Life Insurance Lawyers know that just as there may be disputes whether coverage took effect before the insured died, there may also be disagreements over whether coverage terminated before the insured’s death. This is illustrated in a 1979, Fort Worth Court of Appeals opinion styled, Leach v. Eureka Life Ins. Co. of America.
This case is an appeal from a court ruling against Leach after she filed suit against Eureka. The life insurance policy at issue was a Credit Life Insurance policy. The policy was to pay the remaining balance of a loan in the event the insured died before the loan was paid or September 13, 1977. The insured, Tommy Leach, was killed in a car accident at or around September 13, 1977. There were no witnesses. The death certificate for Tommy Leach shows the time of injury and death as 12:45 a.m., September 14, 1977.
The insurance company alleged that Leach was killed September 14, 1977.
Mrs Leach alleges the death occurred before midnight September 13, 1977. In her brief she states that the issues to be decided on appeal are whether the term of insurance was six months, with an expiration date of September 16, 1977, or, whether the term of insurance and the due date of the promissory note should be determined by Central Standard Time, the time system in effect when the promissory note was executed and the insurance certificate was issued.
Here, the Court stated Leach has brought forward a statement of facts but we still presume on appeal that the trial judge found every issuable fact proposition necessary to sustain the judgment if such was raised by the pleadings and supported by the evidence. In determining whether there is any evidence to support the judgment and the implied findings of fact, we consider only the evidence favorable to the implied findings and disregard any contrary evidence.
Since we must presume the trial court found facts which support its judgment, we presume it found that the termination date of the policy was September 13, 1977. Upon reviewing the record we find that the promissory note executed by Leach clearly shows a due date of September 13, 1977. The insurance certificate stated on its face that coverage terminated September 13, 1977 and “in no event” shall the coverage be continued past the indebtedness due date. It also provided that the amount to be paid was the debtor’s “then indebtedness” but that this did not include any past due principal or interest payments.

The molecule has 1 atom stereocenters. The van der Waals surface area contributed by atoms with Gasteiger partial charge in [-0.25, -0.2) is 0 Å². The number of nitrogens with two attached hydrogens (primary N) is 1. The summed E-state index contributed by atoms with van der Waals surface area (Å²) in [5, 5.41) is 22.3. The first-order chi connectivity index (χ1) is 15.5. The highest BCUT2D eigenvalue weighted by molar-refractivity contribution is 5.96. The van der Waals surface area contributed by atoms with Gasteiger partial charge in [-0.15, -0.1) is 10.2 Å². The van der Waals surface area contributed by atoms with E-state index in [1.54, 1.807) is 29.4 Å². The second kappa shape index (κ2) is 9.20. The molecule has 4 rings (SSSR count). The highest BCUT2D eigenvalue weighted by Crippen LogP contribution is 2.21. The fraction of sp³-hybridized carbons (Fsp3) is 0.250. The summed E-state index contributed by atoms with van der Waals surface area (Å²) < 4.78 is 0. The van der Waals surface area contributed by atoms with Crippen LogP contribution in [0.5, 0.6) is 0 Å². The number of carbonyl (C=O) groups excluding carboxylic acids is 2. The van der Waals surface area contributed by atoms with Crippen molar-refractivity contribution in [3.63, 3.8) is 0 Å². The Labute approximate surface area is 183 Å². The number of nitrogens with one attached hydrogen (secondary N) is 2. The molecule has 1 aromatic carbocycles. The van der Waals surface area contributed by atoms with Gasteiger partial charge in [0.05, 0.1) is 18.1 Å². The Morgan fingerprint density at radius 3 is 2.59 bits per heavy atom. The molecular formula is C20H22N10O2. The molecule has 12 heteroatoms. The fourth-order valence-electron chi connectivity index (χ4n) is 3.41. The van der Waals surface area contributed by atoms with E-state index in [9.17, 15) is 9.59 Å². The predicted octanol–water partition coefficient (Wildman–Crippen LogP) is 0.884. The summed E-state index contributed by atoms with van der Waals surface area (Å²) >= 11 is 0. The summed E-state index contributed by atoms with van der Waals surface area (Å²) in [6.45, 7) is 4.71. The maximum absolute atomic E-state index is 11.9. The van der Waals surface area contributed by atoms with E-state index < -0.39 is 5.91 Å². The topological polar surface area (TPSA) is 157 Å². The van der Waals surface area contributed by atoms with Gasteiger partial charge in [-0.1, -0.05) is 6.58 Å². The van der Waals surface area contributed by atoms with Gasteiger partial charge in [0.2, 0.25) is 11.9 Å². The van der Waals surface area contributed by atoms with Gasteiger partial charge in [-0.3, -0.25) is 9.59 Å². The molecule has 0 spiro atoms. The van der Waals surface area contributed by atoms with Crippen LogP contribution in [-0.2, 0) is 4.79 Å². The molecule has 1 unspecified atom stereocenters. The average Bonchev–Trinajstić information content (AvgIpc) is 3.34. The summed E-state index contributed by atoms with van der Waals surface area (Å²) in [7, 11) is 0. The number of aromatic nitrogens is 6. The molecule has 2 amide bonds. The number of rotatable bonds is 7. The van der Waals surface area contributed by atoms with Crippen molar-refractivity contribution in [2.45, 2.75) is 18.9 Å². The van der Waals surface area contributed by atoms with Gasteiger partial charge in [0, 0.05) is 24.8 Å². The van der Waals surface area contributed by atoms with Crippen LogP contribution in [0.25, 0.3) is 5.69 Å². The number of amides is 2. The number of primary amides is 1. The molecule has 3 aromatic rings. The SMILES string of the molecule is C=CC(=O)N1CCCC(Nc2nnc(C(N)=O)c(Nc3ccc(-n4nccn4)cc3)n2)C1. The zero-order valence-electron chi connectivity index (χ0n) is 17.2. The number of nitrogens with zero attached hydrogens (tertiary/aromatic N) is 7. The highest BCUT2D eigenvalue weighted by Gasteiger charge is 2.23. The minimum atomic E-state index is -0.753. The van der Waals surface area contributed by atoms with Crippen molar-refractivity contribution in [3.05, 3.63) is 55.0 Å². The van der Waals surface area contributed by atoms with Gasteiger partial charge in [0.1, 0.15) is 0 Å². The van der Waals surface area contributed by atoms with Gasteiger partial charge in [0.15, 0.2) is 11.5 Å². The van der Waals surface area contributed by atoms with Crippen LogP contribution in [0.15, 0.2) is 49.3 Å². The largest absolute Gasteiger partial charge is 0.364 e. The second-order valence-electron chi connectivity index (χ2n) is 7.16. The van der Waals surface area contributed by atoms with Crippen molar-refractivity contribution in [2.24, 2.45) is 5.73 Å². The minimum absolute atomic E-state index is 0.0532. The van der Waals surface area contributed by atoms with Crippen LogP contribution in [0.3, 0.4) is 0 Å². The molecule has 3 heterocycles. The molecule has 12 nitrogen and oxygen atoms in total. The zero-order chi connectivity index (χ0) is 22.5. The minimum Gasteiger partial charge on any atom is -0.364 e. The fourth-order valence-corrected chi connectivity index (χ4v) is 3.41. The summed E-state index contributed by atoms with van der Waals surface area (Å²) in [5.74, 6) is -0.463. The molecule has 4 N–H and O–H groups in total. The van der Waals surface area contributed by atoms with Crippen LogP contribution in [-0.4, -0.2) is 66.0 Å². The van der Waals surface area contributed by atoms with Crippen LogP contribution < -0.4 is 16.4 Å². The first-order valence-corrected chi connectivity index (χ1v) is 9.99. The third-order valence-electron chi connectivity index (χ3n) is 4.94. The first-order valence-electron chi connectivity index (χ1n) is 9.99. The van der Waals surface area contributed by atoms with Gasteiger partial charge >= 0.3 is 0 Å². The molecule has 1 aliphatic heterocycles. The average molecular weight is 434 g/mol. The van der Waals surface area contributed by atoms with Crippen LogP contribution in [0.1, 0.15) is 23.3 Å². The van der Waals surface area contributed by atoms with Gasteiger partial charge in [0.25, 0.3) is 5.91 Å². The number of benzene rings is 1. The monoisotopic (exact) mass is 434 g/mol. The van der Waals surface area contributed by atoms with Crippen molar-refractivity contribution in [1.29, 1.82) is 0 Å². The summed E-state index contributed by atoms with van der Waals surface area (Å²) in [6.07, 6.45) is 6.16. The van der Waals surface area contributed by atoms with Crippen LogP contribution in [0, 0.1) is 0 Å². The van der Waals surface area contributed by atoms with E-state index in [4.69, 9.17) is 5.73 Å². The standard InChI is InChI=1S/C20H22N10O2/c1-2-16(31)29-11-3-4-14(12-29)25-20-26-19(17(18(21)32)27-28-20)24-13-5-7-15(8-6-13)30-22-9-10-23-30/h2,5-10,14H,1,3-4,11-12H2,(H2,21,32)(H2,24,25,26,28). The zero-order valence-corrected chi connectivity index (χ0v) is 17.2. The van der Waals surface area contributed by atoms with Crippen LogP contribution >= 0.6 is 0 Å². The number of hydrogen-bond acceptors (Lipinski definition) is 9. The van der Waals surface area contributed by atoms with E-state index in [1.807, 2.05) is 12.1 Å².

There were no allegations of fraud, accident or mistake here so the parties are bound by the express terms of the policy. The evidence supports the trial court’s implied finding that coverage ended September 13, 1977. Therefore, the date of Leach’s death is not only material but the ultimate fact issue in this case.
We presume the trial court found that Leach died September 14, 1977. Although Mrs. Leach has no point of error specifically attacking this implied finding, her argument, liberally construed, does complain about the effect given this finding. She contends the termination date of the insurance certificate and the past due date of the note should be determined by Central Standard Time, the time system in effect when the parties entered into the insurance contract and Leach executed the promissory note.
She reasons that her husband was undeniably dead prior to 1:00 a. m., Central Daylight Time, September 14, 1977. The time of death would have been prior to 12:00 midnight Central Standard Time, September 13, 1977, had not Daylight Saving Time intervened. She alleges that the promissory note contemplated 180 full twenty-four hour days and to allow Daylight Saving Time to determine the alleged termination date of the insurance contract means that one hour out of a twenty-four hour day was lost sometime between March 17 and September 13, 1977. She argues that it is a universal principle of law that when it concerns a legal duty, time must be computed by a certain, unvarying and uniform standard, and to allow Daylight Saving Time to intervene after a contract has been entered into violates this standard.
There was a fact issue as to the time of Leach’s death and there was evidence in the record enabling the trial judge to decide that question in defendants’ favor. In addition to the death certificate showing the time of injury and death to be 12:45 a. m., September 14, 1977, the court also had before it the accident report received by the Bowie, Texas, police department about the incident. It shows that a truck driver advised the department of a major accident at 12:20 a. m., September 14, 1977.
It was stipulated that the clock in Leach’s vehicle stopped at 12:07 a. m. An engineering report made for plaintiff was entered into evidence by defendants. It stated that tests showed that the clock lost approximately six minutes in a twenty-four hour period and that it would run an average of 94.2 seconds after removal of power.
The evidence supports the trial judge’s implied findings that Leach died September 14, 1977, and that the parties contracted in contemplation of the time change caused by Daylight Saving Time.
The ruling against Leach was confirmed by this appeals court.